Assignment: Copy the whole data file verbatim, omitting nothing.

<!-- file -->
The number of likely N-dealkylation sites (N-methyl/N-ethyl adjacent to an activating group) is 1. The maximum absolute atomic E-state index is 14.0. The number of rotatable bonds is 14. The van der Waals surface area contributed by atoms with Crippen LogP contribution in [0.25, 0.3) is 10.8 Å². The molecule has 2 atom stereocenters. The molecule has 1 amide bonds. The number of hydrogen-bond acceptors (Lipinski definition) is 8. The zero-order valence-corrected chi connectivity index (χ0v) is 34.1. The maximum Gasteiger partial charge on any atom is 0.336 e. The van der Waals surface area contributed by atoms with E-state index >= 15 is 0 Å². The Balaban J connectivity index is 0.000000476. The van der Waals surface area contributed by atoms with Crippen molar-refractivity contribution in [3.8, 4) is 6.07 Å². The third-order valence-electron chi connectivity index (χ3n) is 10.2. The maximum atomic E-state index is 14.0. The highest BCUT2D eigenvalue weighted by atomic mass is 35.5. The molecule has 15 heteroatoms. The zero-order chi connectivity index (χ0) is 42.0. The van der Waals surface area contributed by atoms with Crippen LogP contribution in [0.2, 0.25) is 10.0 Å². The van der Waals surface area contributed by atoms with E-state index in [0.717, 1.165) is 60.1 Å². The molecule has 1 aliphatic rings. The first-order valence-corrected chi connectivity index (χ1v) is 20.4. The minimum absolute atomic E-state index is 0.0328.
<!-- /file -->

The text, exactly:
The number of likely N-dealkylation sites (N-methyl/N-ethyl adjacent to an activating group) is 1. The maximum absolute atomic E-state index is 14.0. The number of rotatable bonds is 14. The van der Waals surface area contributed by atoms with Crippen LogP contribution in [0.25, 0.3) is 10.8 Å². The molecule has 2 atom stereocenters. The molecule has 1 amide bonds. The number of hydrogen-bond acceptors (Lipinski definition) is 8. The zero-order valence-corrected chi connectivity index (χ0v) is 34.1. The maximum Gasteiger partial charge on any atom is 0.336 e. The van der Waals surface area contributed by atoms with E-state index >= 15 is 0 Å². The Balaban J connectivity index is 0.000000476. The van der Waals surface area contributed by atoms with Crippen molar-refractivity contribution in [3.8, 4) is 6.07 Å². The third-order valence-electron chi connectivity index (χ3n) is 10.2. The maximum atomic E-state index is 14.0. The highest BCUT2D eigenvalue weighted by atomic mass is 35.5. The molecule has 15 heteroatoms. The zero-order chi connectivity index (χ0) is 42.0. The van der Waals surface area contributed by atoms with Crippen LogP contribution in [0.2, 0.25) is 10.0 Å². The van der Waals surface area contributed by atoms with E-state index in [0.717, 1.165) is 60.1 Å². The molecule has 1 aliphatic rings. The first-order valence-corrected chi connectivity index (χ1v) is 20.4. The minimum absolute atomic E-state index is 0.0328.